New Research: Pension Gutting Proposals will Harm Low-Wage Workers and cost Taxpayers More
New national and academic research reveals that the hybrid pension plans that Gov. Jerry Brown and Republicans want to force on California’s public employees would strap taxpayers with higher costs and place an unfair burden on the state’s lowest paid public employees. According to a new University of California, Berkeley, study, the hybrid pension plan included in Brown’s pension proposals would “have a disproportionate impact on the retirement security of lower wage workers and those in occupations requiring higher levels of physical activity.”
The governor’s plan, along with a pair of proposed pension-gutting ballot measures, would force public employees into a hybrid plan that combines stable defined benefits with risky 401 (k) style investment plans. “401(k) type plans entail a host of risks and costs that lower-wage workers are ill-equipped to absorb,” the Berkeley study reports. The analysis also finds that Brown’s proposal to raise the minimum retirement age to receive a full California pension to 67 could “have significantly greater impacts on workers at the bottom of the wage spectrum.” “When combined with important differences in career timing and life expectancy by income and occupation, the costs of this policy will be borne disproportionately by low-wage workers and blue collar workers who start their working lives earlier and who die younger than professional workers,” the study finds. Read the full report.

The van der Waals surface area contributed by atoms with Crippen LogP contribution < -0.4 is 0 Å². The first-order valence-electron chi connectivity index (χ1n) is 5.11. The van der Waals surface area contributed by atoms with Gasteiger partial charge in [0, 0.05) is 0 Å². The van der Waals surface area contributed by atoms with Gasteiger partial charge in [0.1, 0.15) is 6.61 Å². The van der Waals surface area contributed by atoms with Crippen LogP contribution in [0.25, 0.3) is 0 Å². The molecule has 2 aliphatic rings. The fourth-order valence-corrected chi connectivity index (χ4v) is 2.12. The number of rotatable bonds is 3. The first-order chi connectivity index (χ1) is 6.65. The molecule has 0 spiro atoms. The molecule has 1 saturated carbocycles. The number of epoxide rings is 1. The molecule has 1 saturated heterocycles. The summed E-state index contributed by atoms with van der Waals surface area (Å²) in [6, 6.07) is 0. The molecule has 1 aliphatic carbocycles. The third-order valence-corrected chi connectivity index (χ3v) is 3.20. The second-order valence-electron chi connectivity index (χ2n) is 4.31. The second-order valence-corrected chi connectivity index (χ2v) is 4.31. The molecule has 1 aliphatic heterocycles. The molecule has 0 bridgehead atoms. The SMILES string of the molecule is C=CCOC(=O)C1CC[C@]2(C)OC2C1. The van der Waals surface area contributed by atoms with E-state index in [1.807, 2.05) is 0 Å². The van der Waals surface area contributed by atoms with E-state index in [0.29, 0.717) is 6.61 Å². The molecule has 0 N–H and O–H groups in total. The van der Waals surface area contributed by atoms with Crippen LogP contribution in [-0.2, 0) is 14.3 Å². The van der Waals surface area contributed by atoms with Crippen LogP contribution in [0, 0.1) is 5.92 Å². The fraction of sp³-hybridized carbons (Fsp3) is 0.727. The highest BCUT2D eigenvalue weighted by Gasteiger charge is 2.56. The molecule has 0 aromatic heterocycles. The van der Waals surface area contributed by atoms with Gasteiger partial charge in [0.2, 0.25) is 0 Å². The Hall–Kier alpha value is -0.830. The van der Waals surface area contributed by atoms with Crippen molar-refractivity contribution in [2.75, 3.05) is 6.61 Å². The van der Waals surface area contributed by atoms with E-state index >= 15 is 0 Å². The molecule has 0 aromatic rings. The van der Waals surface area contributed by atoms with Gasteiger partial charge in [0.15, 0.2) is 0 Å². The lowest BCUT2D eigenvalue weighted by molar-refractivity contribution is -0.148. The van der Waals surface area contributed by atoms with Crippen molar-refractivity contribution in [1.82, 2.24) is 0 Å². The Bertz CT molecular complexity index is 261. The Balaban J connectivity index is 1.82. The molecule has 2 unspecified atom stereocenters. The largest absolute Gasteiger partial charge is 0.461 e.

Meanwhile, a new national report concludes that defined benefit pension plans with reasonable fixes, including many long supported by public employees in California, are the best option for taxpayers. According to the Center for American Progress Action Fund, “the smart money in any state pension-reform plan would go toward smaller-scale changes.” “While proponents argue that these alternative defined-contribution plans are good for taxpayers, in most cases taxpayers are better off making relatively minor reforms to the current defined-benefit pension system rather than scrapping it entirely. Why? Because the defined-benefit pensions held by public employees are much more cost effective than 401(k) style retirement plans, costing roughly half as much to provide the same level of retirement benefit to workers such as police officers and firefighters, librarians and teachers, and other public-sector workers.” Read the entire brief.